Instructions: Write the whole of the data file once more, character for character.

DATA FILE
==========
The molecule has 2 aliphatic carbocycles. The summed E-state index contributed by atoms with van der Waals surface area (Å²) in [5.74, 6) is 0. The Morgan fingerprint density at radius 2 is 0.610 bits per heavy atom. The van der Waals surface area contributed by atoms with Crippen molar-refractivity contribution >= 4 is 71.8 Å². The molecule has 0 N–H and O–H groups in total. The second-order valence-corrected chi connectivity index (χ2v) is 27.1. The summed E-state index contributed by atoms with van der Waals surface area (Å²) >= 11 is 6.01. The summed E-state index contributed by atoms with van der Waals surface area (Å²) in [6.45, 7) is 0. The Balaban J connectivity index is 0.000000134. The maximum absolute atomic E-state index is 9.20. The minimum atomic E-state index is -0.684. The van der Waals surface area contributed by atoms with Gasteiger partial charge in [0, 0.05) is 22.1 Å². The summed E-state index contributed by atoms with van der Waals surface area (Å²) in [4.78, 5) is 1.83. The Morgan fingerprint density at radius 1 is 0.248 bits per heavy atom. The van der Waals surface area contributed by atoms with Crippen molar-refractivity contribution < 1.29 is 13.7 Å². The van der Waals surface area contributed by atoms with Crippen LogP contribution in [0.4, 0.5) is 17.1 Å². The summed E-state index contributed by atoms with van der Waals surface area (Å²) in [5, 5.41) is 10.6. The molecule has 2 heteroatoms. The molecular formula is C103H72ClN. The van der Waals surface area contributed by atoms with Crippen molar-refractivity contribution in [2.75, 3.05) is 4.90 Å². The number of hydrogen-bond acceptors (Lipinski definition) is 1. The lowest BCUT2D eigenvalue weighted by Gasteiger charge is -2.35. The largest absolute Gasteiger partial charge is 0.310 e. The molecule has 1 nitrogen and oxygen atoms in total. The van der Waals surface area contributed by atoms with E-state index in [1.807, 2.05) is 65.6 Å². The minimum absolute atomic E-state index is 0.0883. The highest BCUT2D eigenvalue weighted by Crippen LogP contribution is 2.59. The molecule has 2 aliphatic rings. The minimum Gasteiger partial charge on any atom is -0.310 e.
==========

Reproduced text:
The molecule has 2 aliphatic carbocycles. The summed E-state index contributed by atoms with van der Waals surface area (Å²) in [5.74, 6) is 0. The Morgan fingerprint density at radius 2 is 0.610 bits per heavy atom. The van der Waals surface area contributed by atoms with Crippen molar-refractivity contribution >= 4 is 71.8 Å². The molecule has 0 N–H and O–H groups in total. The second-order valence-corrected chi connectivity index (χ2v) is 27.1. The summed E-state index contributed by atoms with van der Waals surface area (Å²) >= 11 is 6.01. The summed E-state index contributed by atoms with van der Waals surface area (Å²) in [6.45, 7) is 0. The Balaban J connectivity index is 0.000000134. The maximum absolute atomic E-state index is 9.20. The minimum atomic E-state index is -0.684. The van der Waals surface area contributed by atoms with Gasteiger partial charge in [0, 0.05) is 22.1 Å². The summed E-state index contributed by atoms with van der Waals surface area (Å²) in [4.78, 5) is 1.83. The Morgan fingerprint density at radius 1 is 0.248 bits per heavy atom. The van der Waals surface area contributed by atoms with Crippen molar-refractivity contribution < 1.29 is 13.7 Å². The van der Waals surface area contributed by atoms with Crippen LogP contribution in [0.4, 0.5) is 17.1 Å². The summed E-state index contributed by atoms with van der Waals surface area (Å²) in [5, 5.41) is 10.6. The molecule has 2 heteroatoms. The molecular formula is C103H72ClN. The van der Waals surface area contributed by atoms with Crippen molar-refractivity contribution in [2.75, 3.05) is 4.90 Å². The number of hydrogen-bond acceptors (Lipinski definition) is 1. The lowest BCUT2D eigenvalue weighted by Gasteiger charge is -2.35. The largest absolute Gasteiger partial charge is 0.310 e. The molecule has 1 nitrogen and oxygen atoms in total. The van der Waals surface area contributed by atoms with E-state index in [1.807, 2.05) is 65.6 Å². The minimum absolute atomic E-state index is 0.0883. The highest BCUT2D eigenvalue weighted by Crippen LogP contribution is 2.59. The molecule has 2 aliphatic rings. The minimum Gasteiger partial charge on any atom is -0.310 e.